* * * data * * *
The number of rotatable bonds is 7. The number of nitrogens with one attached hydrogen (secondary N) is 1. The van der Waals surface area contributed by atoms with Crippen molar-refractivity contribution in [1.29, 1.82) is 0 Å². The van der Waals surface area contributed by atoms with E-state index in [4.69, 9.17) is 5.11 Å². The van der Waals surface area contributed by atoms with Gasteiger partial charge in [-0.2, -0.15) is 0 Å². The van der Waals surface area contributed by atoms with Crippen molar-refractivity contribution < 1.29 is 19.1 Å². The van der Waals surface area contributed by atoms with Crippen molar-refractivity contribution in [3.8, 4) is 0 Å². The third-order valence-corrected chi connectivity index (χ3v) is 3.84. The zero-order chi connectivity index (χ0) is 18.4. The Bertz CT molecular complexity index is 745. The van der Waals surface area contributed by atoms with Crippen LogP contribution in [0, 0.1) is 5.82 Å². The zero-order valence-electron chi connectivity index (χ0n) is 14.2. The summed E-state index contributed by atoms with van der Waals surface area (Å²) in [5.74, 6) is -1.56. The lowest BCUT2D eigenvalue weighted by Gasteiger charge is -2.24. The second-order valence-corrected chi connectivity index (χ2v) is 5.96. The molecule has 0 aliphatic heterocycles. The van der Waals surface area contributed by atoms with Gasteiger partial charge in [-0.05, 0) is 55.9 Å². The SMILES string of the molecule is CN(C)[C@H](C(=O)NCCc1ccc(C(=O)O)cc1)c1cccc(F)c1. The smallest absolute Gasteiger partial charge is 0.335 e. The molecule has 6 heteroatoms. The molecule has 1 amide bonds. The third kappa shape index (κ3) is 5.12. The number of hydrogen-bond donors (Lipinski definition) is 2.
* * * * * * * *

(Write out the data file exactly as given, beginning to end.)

The number of rotatable bonds is 7. The number of nitrogens with one attached hydrogen (secondary N) is 1. The van der Waals surface area contributed by atoms with Crippen molar-refractivity contribution in [1.29, 1.82) is 0 Å². The van der Waals surface area contributed by atoms with E-state index in [4.69, 9.17) is 5.11 Å². The van der Waals surface area contributed by atoms with Gasteiger partial charge in [-0.2, -0.15) is 0 Å². The van der Waals surface area contributed by atoms with Crippen molar-refractivity contribution < 1.29 is 19.1 Å². The van der Waals surface area contributed by atoms with Crippen molar-refractivity contribution in [3.8, 4) is 0 Å². The third-order valence-corrected chi connectivity index (χ3v) is 3.84. The zero-order chi connectivity index (χ0) is 18.4. The Bertz CT molecular complexity index is 745. The van der Waals surface area contributed by atoms with Crippen LogP contribution in [0, 0.1) is 5.82 Å². The zero-order valence-electron chi connectivity index (χ0n) is 14.2. The summed E-state index contributed by atoms with van der Waals surface area (Å²) in [5.74, 6) is -1.56. The lowest BCUT2D eigenvalue weighted by Gasteiger charge is -2.24. The second-order valence-corrected chi connectivity index (χ2v) is 5.96. The molecule has 0 aliphatic heterocycles. The van der Waals surface area contributed by atoms with Gasteiger partial charge in [-0.05, 0) is 55.9 Å². The SMILES string of the molecule is CN(C)[C@H](C(=O)NCCc1ccc(C(=O)O)cc1)c1cccc(F)c1. The smallest absolute Gasteiger partial charge is 0.335 e. The molecule has 6 heteroatoms. The molecule has 1 amide bonds. The third kappa shape index (κ3) is 5.12. The number of hydrogen-bond donors (Lipinski definition) is 2.